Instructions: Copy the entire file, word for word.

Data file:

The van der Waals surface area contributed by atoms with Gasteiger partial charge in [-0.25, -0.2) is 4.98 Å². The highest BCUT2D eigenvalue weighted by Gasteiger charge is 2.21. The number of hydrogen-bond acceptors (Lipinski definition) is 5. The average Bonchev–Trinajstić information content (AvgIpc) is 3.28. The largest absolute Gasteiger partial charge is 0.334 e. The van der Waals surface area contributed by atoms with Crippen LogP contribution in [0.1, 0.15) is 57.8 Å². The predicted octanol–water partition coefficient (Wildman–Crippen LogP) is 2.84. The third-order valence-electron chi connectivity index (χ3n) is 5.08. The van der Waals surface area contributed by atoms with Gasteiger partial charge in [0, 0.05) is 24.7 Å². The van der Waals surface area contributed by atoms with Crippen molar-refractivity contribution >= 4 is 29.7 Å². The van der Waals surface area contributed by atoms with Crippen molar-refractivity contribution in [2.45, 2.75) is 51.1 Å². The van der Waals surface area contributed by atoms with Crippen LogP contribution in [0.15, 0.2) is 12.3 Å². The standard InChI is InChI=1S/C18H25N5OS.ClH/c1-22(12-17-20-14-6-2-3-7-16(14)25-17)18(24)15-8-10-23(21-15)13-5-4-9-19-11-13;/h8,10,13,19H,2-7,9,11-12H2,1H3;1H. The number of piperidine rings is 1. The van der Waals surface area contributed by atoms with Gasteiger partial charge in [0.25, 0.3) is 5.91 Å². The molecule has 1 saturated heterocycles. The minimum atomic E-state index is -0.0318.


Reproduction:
The van der Waals surface area contributed by atoms with Gasteiger partial charge in [-0.25, -0.2) is 4.98 Å². The highest BCUT2D eigenvalue weighted by Gasteiger charge is 2.21. The number of hydrogen-bond acceptors (Lipinski definition) is 5. The average Bonchev–Trinajstić information content (AvgIpc) is 3.28. The largest absolute Gasteiger partial charge is 0.334 e. The van der Waals surface area contributed by atoms with Crippen LogP contribution in [0.1, 0.15) is 57.8 Å². The predicted octanol–water partition coefficient (Wildman–Crippen LogP) is 2.84. The third-order valence-electron chi connectivity index (χ3n) is 5.08. The van der Waals surface area contributed by atoms with Gasteiger partial charge in [0, 0.05) is 24.7 Å². The van der Waals surface area contributed by atoms with Crippen molar-refractivity contribution >= 4 is 29.7 Å². The van der Waals surface area contributed by atoms with Crippen molar-refractivity contribution in [2.45, 2.75) is 51.1 Å². The van der Waals surface area contributed by atoms with Crippen LogP contribution in [0.15, 0.2) is 12.3 Å². The standard InChI is InChI=1S/C18H25N5OS.ClH/c1-22(12-17-20-14-6-2-3-7-16(14)25-17)18(24)15-8-10-23(21-15)13-5-4-9-19-11-13;/h8,10,13,19H,2-7,9,11-12H2,1H3;1H. The number of piperidine rings is 1. The van der Waals surface area contributed by atoms with Gasteiger partial charge in [0.25, 0.3) is 5.91 Å². The molecule has 1 saturated heterocycles. The minimum atomic E-state index is -0.0318.